FAV’s aim is to support young people in their development, providing alternatives to the knife crime and gang violence they would otherwise find on the streets (FAV, 2019). Can U Kick It? is one of their football coaching initiatives that uses mentoring and sports as tools to build confidence, camaraderie, and provide employment for Moss Side youth. In contrast to the top-down intervention approach of Millennial Powerhouse, FAV – in the words of its founder – fosters ‘community cohesion built from the ground upwards’. This is a dynamic that is mostly out of reach for state services who fail to provide the support, safety and community engagement necessary to combat the cause of violence (FAV 2019; Wacquant, 2012). Therefore, it can be considered a success in that it tackles the crisis of youth violence through directly remodelling a culture that breeds violence (FAV, 2019).
However, it remains limited in that it focuses on supporting young men in Moss Side — Can U Kick It? Is a programme available to BME men (FAV, 2019). Young women suffer directly from youth violence, but also indirectly through male counterparts – being at higher risk of domestic violence, sexual and psychological abuse, drug use and distorted views of what it means to be a girlfriend (JAGS Foundation, 2018: 5). This questions the ability of the third sector to respond to the crisis of youth violence in Moss Side as it is often unable to support both young men and women equally. Therefore, to effectively respond to youth violence and its gendered nature, women-only spaces need to be created and maintained that offer support to young women as well (JAGS Foundation, 2018: 5).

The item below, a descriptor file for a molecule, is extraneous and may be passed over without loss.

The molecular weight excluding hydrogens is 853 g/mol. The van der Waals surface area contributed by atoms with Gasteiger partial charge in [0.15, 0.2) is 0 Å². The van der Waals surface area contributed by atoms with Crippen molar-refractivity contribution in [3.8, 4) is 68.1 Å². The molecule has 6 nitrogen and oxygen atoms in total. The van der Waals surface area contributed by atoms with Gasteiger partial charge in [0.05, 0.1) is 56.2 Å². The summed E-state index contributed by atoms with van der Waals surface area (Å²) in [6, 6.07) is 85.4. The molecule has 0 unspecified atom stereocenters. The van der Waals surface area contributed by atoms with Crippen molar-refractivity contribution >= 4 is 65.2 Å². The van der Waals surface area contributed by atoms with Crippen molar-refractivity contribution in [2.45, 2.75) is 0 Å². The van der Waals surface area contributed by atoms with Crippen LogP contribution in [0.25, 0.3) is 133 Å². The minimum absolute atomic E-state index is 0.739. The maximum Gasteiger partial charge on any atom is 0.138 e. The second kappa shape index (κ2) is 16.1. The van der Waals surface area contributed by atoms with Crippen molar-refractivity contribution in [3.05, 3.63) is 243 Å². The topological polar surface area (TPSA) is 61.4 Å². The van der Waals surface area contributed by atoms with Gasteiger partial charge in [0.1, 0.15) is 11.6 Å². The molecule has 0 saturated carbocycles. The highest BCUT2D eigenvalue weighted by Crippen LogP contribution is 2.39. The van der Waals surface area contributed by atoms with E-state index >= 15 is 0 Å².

Whilst it is paramount to give credit to organisations such as FAV who provide a band aid to the wound the neoliberal state has caused, it distracts us from questioning who is responsible for society’s most vulnerable and risks leading us to forget who the third sector is unable – or forgets – to support, being based on ‘compassion’ as opposed to a (‘legal’) responsibility to act (Ticktin, 2006: 33).
Adams, V. (2013) Markets of Sorrow, Labors of Faith: New Orleans in the Wake of Katrina. Durham: Duke University Press.
Briggs, C. 1995. ‘Policing Moss Side: A Probation Response. Probation Journal, 42(2), pp 62-66.
Families Against Violence (FAV) (2019). Home Page. Available at: https://www.fav-uk.org/ (Accessed: 3 December 2019).
Ferguson, J. (1997) ‘Anthropology and Its Evil Twin: “Development” in the Constitution of a Discipline’, in Cooper, F. and Packard, R. (eds.) International Development and the Social Sciences. Berkeley: University of California Press, pp.150-175.
Gregory, J (2015). Fathers of Tomorrow [YouTube]. Available at: https://www.youtube.com/watch?v=eYsox8eyT6M&feature=emb_logo (Accessed: 3 December 2019).
JAGS Foundation. (2018). A Multiplicity of Roles: Girls, Young Women and Youth Violence. Youth Violence Commission. Available at: http://yvcommission.com/wp-content/uploads/2018/08/Executive-Summary-July-2018.pdf (Accessed: 3 December 2019).
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Manchester Metropolitan University (MMU) (2019). Creating our Future Histories. Available at: https://www.futurehistories.mmu.ac.uk/research-groups/moss-side-millennium-powerhouse/ (Available: 3 December 2019).
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Rahman, T (2010). True Blues, Blacks and in-betweens: Urban Regeneration in Moss Side, Manchester. PhD University of Manchester (Faculty of Humanities, Social Anthropology). Available at: https://www.research.manchester.ac.uk/portal/files/54598336/FULL_TEXT.PDF (Accessed: 3 December 2019).